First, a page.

United States of America, Plaintiff-appellee, v. Michael Anthony Crawford, Defendant-appellant.united States of America, Plaintiff-appellee, v. Henry Patrick Louisias, Defendant-appellant, 35 F.3d 557 (4th Cir. 1994)Annotate this Case
Appeals from the United States District Court for the Eastern District of North Carolina, at Raleigh. James C. Fox, District Judge. (CR-93-87).
ARGUED: Edwin Chrisco Walker, Asst. Fed. Public Defender, Raleigh, NC, for appellant Crawford; Dal Floyd Wooten, III, Kinston, NC, for appellant Louisias.
William Arthur Webb, Asst. U.S. Atty., Raleigh, NC, for appellee.
ON BRIEF: Janice McKenzie Cole, U.S. Atty., Raleigh, NC, for appellee.
Before WILKINSON and WILKINS, Circuit Judges, and ANDERSON, United States District Judge for the District of South Carolina, sitting by designation.
Michael Anthony Crawford and Henry Patrick Louisias appeal their convictions of possession of cocaine base with the intent to distribute, see 21 U.S.C.A. Sec. 841(a) (1) (West 1981), and using or carrying a firearm during and in relation to a drug trafficking offense, see 18 U.S.C.A. Sec. 924(c) (West Supp.1994). Of the numerous contentions raised by Crawford and Louisias, we find that only two merit discussion: (1) whether the district court erred in holding that Louisias lacked standing to seek the suppression of evidence seized during the search of a vehicle in which he was a passenger, and (2) whether the district court abused its discretion in failing to grant Crawford's motion for a mistrial after the prosecuting attorney asked a testifying police officer an improper question. We conclude that Louisias did not have an expectation of privacy necessary to permit him to challenge the search. We further find that the district court did not abuse its discretion in denying Crawford's motion for a mistrial. Accordingly, we affirm.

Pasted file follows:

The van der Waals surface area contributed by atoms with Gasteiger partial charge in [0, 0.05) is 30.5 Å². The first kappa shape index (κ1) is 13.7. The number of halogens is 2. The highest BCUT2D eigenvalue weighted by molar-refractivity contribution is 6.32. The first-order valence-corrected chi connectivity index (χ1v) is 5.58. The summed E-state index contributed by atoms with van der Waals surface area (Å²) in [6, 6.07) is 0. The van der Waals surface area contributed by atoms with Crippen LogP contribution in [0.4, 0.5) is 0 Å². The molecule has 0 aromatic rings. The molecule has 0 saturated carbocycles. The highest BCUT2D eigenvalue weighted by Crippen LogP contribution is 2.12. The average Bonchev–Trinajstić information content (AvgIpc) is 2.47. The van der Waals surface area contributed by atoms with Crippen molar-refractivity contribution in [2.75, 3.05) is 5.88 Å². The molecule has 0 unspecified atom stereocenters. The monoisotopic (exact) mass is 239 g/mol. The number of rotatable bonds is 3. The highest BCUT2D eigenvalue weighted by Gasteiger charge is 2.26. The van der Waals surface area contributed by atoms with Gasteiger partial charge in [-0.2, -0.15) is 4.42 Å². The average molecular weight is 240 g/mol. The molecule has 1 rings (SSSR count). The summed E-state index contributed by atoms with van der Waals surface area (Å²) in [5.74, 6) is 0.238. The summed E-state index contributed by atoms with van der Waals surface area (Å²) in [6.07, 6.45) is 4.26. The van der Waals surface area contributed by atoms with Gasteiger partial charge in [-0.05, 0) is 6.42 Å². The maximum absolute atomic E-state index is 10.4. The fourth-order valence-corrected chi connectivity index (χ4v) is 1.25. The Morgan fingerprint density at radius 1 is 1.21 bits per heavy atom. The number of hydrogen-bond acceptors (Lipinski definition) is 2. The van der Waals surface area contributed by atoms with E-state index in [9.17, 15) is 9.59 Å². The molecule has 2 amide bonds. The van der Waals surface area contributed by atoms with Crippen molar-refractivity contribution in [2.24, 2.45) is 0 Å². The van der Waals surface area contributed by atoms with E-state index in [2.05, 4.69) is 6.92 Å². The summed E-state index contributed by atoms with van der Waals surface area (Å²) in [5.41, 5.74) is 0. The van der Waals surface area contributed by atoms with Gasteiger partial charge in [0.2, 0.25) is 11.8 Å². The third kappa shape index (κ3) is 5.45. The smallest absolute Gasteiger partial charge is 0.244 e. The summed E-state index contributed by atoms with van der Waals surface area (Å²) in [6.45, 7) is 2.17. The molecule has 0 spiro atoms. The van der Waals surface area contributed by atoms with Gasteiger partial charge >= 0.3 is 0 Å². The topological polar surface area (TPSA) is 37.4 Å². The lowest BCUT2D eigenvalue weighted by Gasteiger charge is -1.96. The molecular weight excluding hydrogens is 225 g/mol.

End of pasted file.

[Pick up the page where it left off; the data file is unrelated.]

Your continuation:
On July 2, 1992, at approximately 2:30 a.m., Officer Woolard of the Kinston, North Carolina Police Department stopped a vehicle after observing that it was being driven without its headlights illuminated. As he approached the vehicle, he noticed the odor of marijuana and observed that the driver, Crawford, had what appeared to be marijuana residue on his legs. When Crawford was unable to produce a driver's license, Officer Woolard requested that he step out of the vehicle. As Crawford did so, Officer Woolard noticed an open bottle of beer on the floor of the driver's side of the vehicle. Officer Woolard frisked Crawford and placed him under arrest.
When Louisias, who was seated on the front passenger side, exited the vehicle, another officer on the scene observed a handgun protruding from beneath Louisias' seat. After removing the handgun, the officer conducted a computer check which revealed that it had been reported stolen. Louisias was taken into custody. Shortly thereafter, a third officer searched the vehicle and discovered a shaving kit containing 44.6 grams of cocaine base also located under Louisias' seat.
Louisias filed a pretrial motion seeking to suppress the handgun and cocaine base seized from the vehicle. In his supporting affidavit, Louisias asserted that he was merely a passenger in the vehicle, which had been driven by Crawford and rented by another individual. He also maintained that he had no knowledge of the cocaine base or the handgun that was found in the vehicle. The district court denied the motion to suppress, concluding that as a guest passenger Louisias did not have standing to challenge the legality of the search of the vehicle.